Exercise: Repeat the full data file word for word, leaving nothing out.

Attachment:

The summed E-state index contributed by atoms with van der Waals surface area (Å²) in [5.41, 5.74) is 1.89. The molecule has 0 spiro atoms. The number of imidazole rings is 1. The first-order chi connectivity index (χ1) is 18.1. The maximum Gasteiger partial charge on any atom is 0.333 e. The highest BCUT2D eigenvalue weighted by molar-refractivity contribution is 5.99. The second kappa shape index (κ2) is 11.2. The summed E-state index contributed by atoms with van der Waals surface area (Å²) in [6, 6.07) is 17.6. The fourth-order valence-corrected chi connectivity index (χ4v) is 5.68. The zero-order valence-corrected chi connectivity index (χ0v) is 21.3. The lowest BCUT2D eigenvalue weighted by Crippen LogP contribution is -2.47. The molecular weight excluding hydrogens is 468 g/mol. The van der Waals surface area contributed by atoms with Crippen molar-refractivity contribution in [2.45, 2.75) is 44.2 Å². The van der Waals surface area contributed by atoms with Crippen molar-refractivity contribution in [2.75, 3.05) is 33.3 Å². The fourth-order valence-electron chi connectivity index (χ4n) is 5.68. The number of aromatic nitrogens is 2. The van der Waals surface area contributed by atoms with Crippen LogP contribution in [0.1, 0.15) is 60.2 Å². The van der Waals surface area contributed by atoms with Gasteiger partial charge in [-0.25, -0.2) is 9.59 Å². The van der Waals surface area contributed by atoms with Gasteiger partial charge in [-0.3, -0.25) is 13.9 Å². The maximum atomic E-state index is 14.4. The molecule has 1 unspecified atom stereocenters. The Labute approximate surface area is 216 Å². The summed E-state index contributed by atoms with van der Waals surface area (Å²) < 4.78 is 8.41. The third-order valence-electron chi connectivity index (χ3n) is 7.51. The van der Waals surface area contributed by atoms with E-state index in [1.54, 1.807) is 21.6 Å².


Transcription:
The summed E-state index contributed by atoms with van der Waals surface area (Å²) in [5.41, 5.74) is 1.89. The molecule has 0 spiro atoms. The number of imidazole rings is 1. The first-order chi connectivity index (χ1) is 18.1. The maximum Gasteiger partial charge on any atom is 0.333 e. The highest BCUT2D eigenvalue weighted by molar-refractivity contribution is 5.99. The second kappa shape index (κ2) is 11.2. The summed E-state index contributed by atoms with van der Waals surface area (Å²) in [6, 6.07) is 17.6. The fourth-order valence-corrected chi connectivity index (χ4v) is 5.68. The zero-order valence-corrected chi connectivity index (χ0v) is 21.3. The lowest BCUT2D eigenvalue weighted by Crippen LogP contribution is -2.47. The molecular weight excluding hydrogens is 468 g/mol. The van der Waals surface area contributed by atoms with Crippen molar-refractivity contribution in [2.45, 2.75) is 44.2 Å². The van der Waals surface area contributed by atoms with Crippen molar-refractivity contribution in [2.75, 3.05) is 33.3 Å². The fourth-order valence-electron chi connectivity index (χ4n) is 5.68. The number of aromatic nitrogens is 2. The van der Waals surface area contributed by atoms with Crippen LogP contribution in [0.1, 0.15) is 60.2 Å². The van der Waals surface area contributed by atoms with Gasteiger partial charge in [-0.25, -0.2) is 9.59 Å². The van der Waals surface area contributed by atoms with Gasteiger partial charge in [-0.3, -0.25) is 13.9 Å². The maximum atomic E-state index is 14.4. The molecule has 1 unspecified atom stereocenters. The Labute approximate surface area is 216 Å². The summed E-state index contributed by atoms with van der Waals surface area (Å²) < 4.78 is 8.41. The third-order valence-electron chi connectivity index (χ3n) is 7.51. The van der Waals surface area contributed by atoms with E-state index in [1.54, 1.807) is 21.6 Å².